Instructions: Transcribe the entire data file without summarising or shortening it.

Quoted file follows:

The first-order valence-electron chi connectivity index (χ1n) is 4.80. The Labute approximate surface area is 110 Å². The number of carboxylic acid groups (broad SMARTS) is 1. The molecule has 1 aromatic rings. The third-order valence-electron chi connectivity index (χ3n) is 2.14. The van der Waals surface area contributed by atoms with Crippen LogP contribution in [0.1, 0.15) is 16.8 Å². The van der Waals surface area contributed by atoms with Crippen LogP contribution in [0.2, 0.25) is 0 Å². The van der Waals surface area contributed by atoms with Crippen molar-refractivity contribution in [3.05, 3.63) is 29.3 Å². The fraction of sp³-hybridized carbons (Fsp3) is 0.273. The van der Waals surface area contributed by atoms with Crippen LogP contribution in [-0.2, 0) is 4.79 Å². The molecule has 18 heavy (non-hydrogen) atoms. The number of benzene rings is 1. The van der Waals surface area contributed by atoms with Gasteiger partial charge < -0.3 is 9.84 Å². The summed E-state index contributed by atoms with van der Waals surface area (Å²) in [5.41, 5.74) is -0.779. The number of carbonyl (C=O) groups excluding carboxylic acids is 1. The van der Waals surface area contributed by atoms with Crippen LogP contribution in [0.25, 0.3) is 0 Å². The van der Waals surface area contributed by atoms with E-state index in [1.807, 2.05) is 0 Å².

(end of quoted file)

The first-order valence-electron chi connectivity index (χ1n) is 4.80. The Labute approximate surface area is 110 Å². The number of carboxylic acid groups (broad SMARTS) is 1. The molecule has 1 aromatic rings. The third-order valence-electron chi connectivity index (χ3n) is 2.14. The van der Waals surface area contributed by atoms with Crippen LogP contribution in [0.1, 0.15) is 16.8 Å². The van der Waals surface area contributed by atoms with Crippen LogP contribution in [0.2, 0.25) is 0 Å². The van der Waals surface area contributed by atoms with Crippen molar-refractivity contribution in [3.05, 3.63) is 29.3 Å². The fraction of sp³-hybridized carbons (Fsp3) is 0.273. The van der Waals surface area contributed by atoms with Crippen LogP contribution in [-0.2, 0) is 4.79 Å². The molecule has 18 heavy (non-hydrogen) atoms. The number of benzene rings is 1. The van der Waals surface area contributed by atoms with Gasteiger partial charge < -0.3 is 9.84 Å². The summed E-state index contributed by atoms with van der Waals surface area (Å²) in [5.41, 5.74) is -0.779. The number of carbonyl (C=O) groups excluding carboxylic acids is 1. The van der Waals surface area contributed by atoms with Crippen LogP contribution in [0.25, 0.3) is 0 Å². The van der Waals surface area contributed by atoms with E-state index in [1.807, 2.05) is 0 Å².